People should try to exercise on most days of the week to achieve good quality sleep.

However, they should avoid performing strenuous exercise immediately before bedtime. While research on the effects of evening exercise on sleep is mixed, studies indicate that exercising within an hour before bedtime may make it take longer to fall asleep.

People should instead perform light stretches. These relax the muscles and may help a person sleep better.

Addressing any underlying health issues

A person who has an underlying health condition may find their sleep improves once they treat it. Treatment will depend on the type of condition the person has.

Even with good habits, it is natural to have trouble waking up sometimes. These tips may help make it easier to wake up:

  • getting up at the same time each day (avoid hitting the snooze button)
  • face washing
  • using bright lights in the bedroom in the morning
  • taking a short walk
  • drinking water

Some people may frequently wake up tired but have no other symptoms. If this is the case, they should begin practicing good sleep hygiene habits and make any other appropriate lifestyle changes.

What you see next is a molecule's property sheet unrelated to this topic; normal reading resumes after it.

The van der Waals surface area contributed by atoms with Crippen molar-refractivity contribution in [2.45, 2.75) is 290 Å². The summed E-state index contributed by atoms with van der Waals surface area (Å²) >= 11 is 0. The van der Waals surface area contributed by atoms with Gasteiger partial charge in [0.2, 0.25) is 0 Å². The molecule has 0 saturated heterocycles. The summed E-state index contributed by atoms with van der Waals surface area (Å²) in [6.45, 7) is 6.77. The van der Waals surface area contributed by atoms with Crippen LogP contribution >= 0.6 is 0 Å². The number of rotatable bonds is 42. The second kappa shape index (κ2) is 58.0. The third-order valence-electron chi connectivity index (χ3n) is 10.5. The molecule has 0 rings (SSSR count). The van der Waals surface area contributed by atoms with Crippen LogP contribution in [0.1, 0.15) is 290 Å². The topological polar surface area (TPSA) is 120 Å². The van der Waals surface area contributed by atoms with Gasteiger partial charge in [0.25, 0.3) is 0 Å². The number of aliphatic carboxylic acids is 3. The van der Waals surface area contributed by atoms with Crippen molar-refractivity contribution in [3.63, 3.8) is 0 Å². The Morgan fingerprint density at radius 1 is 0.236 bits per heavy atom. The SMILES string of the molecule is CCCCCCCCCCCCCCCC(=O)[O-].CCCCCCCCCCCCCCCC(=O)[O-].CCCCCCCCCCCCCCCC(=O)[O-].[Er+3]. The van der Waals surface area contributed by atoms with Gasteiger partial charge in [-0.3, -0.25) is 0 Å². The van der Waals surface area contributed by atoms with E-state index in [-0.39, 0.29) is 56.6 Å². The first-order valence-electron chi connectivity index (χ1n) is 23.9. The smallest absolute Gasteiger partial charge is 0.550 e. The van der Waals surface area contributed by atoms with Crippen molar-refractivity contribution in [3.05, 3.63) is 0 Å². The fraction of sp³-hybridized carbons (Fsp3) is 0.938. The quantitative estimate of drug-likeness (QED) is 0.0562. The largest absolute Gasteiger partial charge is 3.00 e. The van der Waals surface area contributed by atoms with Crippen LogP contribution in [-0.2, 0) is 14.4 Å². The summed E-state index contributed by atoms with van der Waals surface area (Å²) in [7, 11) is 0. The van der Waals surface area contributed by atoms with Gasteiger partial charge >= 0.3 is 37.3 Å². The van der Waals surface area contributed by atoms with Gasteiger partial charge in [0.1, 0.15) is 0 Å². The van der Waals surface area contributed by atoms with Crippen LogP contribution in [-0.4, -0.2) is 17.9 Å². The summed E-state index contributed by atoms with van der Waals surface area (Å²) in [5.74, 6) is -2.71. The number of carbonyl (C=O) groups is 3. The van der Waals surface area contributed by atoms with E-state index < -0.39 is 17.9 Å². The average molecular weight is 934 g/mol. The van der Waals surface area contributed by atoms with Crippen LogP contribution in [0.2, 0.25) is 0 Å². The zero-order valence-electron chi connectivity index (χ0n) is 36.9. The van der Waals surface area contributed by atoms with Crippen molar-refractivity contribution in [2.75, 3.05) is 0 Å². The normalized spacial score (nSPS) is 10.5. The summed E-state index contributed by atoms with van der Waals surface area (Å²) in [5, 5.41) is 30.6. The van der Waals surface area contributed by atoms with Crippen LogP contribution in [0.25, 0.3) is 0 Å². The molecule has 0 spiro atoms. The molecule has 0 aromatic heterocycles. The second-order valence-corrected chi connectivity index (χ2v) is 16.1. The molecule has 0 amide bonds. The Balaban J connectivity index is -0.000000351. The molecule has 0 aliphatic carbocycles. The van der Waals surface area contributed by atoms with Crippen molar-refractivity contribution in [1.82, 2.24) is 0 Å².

If a person continues to wake up tired for several weeks despite making changes, they should see a doctor. This could be a symptom of an underlying health condition that requires treatment.

People who wake up tired and have additional symptoms should see their doctor as soon as possible.

Waking up tired now and then is not uncommon. Good sleep hygiene and making appropriate lifestyle changes can go a long way in ensuring better quality and quantity of sleep.

However, some people may continue to wake up tired despite making these changes. They need to see a doctor, especially if other symptoms are present.

Tiredness on waking can be a symptom of an underlying health condition that requires treatment. To discover more evidence-based information and resources for sleep, visit our dedicated hub.